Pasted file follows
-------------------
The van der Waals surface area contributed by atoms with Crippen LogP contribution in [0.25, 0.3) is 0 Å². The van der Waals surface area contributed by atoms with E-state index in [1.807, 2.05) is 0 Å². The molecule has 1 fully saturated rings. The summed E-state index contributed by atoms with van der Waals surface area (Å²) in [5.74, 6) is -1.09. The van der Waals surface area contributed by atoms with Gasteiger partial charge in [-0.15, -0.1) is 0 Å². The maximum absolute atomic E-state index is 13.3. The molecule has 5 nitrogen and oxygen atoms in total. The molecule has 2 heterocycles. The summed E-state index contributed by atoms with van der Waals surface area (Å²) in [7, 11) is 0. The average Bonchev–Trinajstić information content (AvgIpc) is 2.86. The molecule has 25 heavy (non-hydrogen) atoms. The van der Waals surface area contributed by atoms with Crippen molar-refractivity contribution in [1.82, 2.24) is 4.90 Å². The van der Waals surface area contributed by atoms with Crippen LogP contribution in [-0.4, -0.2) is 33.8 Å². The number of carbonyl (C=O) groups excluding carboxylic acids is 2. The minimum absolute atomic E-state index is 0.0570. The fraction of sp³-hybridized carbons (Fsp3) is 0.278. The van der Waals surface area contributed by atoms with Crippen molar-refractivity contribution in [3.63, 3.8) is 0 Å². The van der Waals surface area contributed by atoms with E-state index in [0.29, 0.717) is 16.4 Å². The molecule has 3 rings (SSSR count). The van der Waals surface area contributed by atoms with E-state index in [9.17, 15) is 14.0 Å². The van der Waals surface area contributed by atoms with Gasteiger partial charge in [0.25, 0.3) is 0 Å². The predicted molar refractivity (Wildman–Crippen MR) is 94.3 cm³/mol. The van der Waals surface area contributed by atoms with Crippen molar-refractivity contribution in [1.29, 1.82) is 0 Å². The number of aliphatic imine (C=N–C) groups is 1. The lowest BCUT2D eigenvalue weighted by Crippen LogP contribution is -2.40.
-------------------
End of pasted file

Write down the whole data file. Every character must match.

The van der Waals surface area contributed by atoms with Crippen LogP contribution in [0.25, 0.3) is 0 Å². The van der Waals surface area contributed by atoms with E-state index in [1.807, 2.05) is 0 Å². The molecule has 1 fully saturated rings. The summed E-state index contributed by atoms with van der Waals surface area (Å²) in [5.74, 6) is -1.09. The van der Waals surface area contributed by atoms with Gasteiger partial charge in [-0.15, -0.1) is 0 Å². The maximum absolute atomic E-state index is 13.3. The molecule has 5 nitrogen and oxygen atoms in total. The molecule has 2 heterocycles. The summed E-state index contributed by atoms with van der Waals surface area (Å²) in [7, 11) is 0. The average Bonchev–Trinajstić information content (AvgIpc) is 2.86. The molecule has 25 heavy (non-hydrogen) atoms. The van der Waals surface area contributed by atoms with Crippen molar-refractivity contribution in [1.82, 2.24) is 4.90 Å². The van der Waals surface area contributed by atoms with Crippen LogP contribution in [-0.4, -0.2) is 33.8 Å². The number of carbonyl (C=O) groups excluding carboxylic acids is 2. The minimum absolute atomic E-state index is 0.0570. The fraction of sp³-hybridized carbons (Fsp3) is 0.278. The van der Waals surface area contributed by atoms with Crippen molar-refractivity contribution in [3.63, 3.8) is 0 Å². The van der Waals surface area contributed by atoms with E-state index in [0.29, 0.717) is 16.4 Å². The molecule has 3 rings (SSSR count). The van der Waals surface area contributed by atoms with E-state index in [9.17, 15) is 14.0 Å². The van der Waals surface area contributed by atoms with Gasteiger partial charge in [0.25, 0.3) is 0 Å². The predicted molar refractivity (Wildman–Crippen MR) is 94.3 cm³/mol. The van der Waals surface area contributed by atoms with Crippen molar-refractivity contribution in [1.29, 1.82) is 0 Å². The number of aliphatic imine (C=N–C) groups is 1. The lowest BCUT2D eigenvalue weighted by Crippen LogP contribution is -2.40.